Tuesday, November 21, 2006


Dishonor and Vietnam

James Q Wilson reports on The Press at War over at the City Journal.

Here’s how Wilson opens his Media War coverage:
We are told by careful pollsters that half of the American people believe that American troops should be brought home from Iraq immediately. This news discourages supporters of our efforts there. Not me, though: I am relieved. Given press coverage of our efforts in Iraq, I am surprised that 90 percent of the public do not want us out right now.
I have to agree with him, based on predominant mainstream media (MSM) reporting, I’m surprised we don’t have millions in the street. They must be watching less (non-cable) TV news and (surely) reading fewer newspapers than even dwindling rating indicate.

Wilson does a credible job of running through what is now a fairly well-known-to-media-critics portfolio of ideologically biased and agenda driven journalistic malfeasance: Cronkite’s “we can’t win,” yearlong My Lai daily tie-ins, and gross extrapolations to the rest of the armed services, false reporting on the 1968 Tet Offensive, intentionally uncorrected, and so on.

Wilson also conducts a simple thought experiment, recreating coverage of World War Two events through the eyes of an imagined press that followed today’s reporting template. The results are startling, and highlight how far from a patriotic press our MSM has grown.

Wilson attacks what he identifies as three myths of Vietnam reporting, beginning with The Living Room War Myth:
Media technology had changed. Vietnam was the first war in which television was available to a mass audience, and, as both critics and admirers of TV unite in saying, television brings the war home in often unsettling graphic images.
Wilson rightly observes that millions of American movie-goers watched Pathé and Movietone newsreels throughout WWII without turning against the war, and studies have shown that, until 1968, American press reporting on Vietnam was generally positive.

The second myth Wilson takes on is reporting from Vietnam was “uncensored,” and therefore, Americans were able to learn the “truth” about the war. Wilson acknowledges that censorship in prior conflicts was all about protecting operational security, whereas the real damage done by reporting in Vietnam, and enemy propaganda pieces picked up by US celebrities and activists, were conveying an attitude and perspective that we were wrong, and our enemies right.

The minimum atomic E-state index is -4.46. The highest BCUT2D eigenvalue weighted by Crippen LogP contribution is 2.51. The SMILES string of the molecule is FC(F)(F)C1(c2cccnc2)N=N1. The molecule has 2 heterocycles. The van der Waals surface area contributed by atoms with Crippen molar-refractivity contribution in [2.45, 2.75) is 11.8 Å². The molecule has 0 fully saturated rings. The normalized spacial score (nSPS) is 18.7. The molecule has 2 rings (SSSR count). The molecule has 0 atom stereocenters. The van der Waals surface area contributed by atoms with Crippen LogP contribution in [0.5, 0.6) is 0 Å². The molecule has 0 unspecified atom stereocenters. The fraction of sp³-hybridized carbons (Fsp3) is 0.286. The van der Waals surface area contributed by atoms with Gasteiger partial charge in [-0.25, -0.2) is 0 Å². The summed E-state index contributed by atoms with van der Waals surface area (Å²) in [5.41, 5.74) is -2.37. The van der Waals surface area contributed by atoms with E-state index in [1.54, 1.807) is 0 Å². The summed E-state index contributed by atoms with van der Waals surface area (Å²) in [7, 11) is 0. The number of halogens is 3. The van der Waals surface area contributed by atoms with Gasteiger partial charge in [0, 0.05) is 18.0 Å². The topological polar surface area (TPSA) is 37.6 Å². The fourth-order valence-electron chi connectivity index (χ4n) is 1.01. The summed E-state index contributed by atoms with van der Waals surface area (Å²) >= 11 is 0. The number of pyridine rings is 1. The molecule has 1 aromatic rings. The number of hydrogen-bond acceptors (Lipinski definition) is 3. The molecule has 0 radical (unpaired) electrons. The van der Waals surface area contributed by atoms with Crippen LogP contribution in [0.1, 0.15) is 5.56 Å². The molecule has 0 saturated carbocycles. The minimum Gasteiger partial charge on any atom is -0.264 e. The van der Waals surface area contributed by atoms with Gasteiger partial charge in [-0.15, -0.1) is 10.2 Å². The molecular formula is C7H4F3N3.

The third myth Wilson addresses is that mis-reporting on Vietnam was due to a lack of military expertise and knowledge within the media, whereas Wilson finds another explanation:
One veteran reporter, S. L. A. Marshall, put the real difference this way: once upon a time, “the American correspondent . . . was an American first, a correspondent second.” But in Vietnam, that attitude shifted. An older journalist in Vietnam, who had covered the Second World War, lamented the bitter divisions among the reporters in Saigon, where there were “two camps”: “those who wanted to win the war and those who wanted to lose it.” The new reporters filed exciting, irreverent copy, which made it to the front pages; the veteran reporters’ copy ended up buried way in back.
Probably the most telling point Wilson makes in his piece, is that in the case of Vietnam, each successive President, whatever else their motivations, decidedly did not seek to win the war in Vietnam:
First, Presidents Kennedy and Johnson both wanted to avoid losing Vietnam without waging a major war in Asia. Kennedy tried to deny that Americans were fighting. A cable that his administration sent in 1962 instructed diplomats and soldiers never to imply to reporters any “all-out U.S. involvement.” Other messages stressed that “this is not a U.S. war.” When David Halberstam of the New York Times wrote stories criticizing the South Vietnamese government, Kennedy tried to have him fired because he was calling attention to a war that we did not want to admit we were fighting.

Johnson was willing to say that we were fighting, but without any cost and with rosy prospects for an early victory. He sought to avoid losing by contradictory efforts to appease doves (by bombing halts and peace feelers), satisfy hawks (with more troops and more bombing), and control the tactical details of the war from the Oval Office. After the Cam Ne report from Morley Safer, Johnson called the head of CBS and berated him in language I will not repeat here.

When Richard Nixon became president, he wanted to end the war by pulling out American troops, and he did so. None of the three presidents wanted to win, but all wanted to report “progress.” All three administrations instructed military commanders always to report gains and rely on suspect body counts as a way of measuring progress. The press quickly understood that they could not trust politicians and high-level military officers.
Anti-war critics are quick to describe Vietnam (and Iraq for that matter) as transgressions, as points of dishonor, neither earning nor warranting the recognition of any honorable intention or noble goal, if only as salve for defeat.

There was dishonor in Vietnam. Dishonor on the part of those who sent soldiers to war with no intention of winning the fight, and dishonor in the profession of journalism that placed agenda and ideology above reporting of fact.

No President paid a price for this dishonor, although LBJ gave up whatever hope he had for re-election. Far from suffering, reporters gained valuable credit and standing within their profession, given fair credit for “ending” an unpopular war, made more unpopular by their efforts.

In the end, the dishonor of Vietnam, and the media-enshrined legacy of shame, has been borne most unfairly by the soldiers who served.

Read the whole thing.

Linked at Mudville Gazette.

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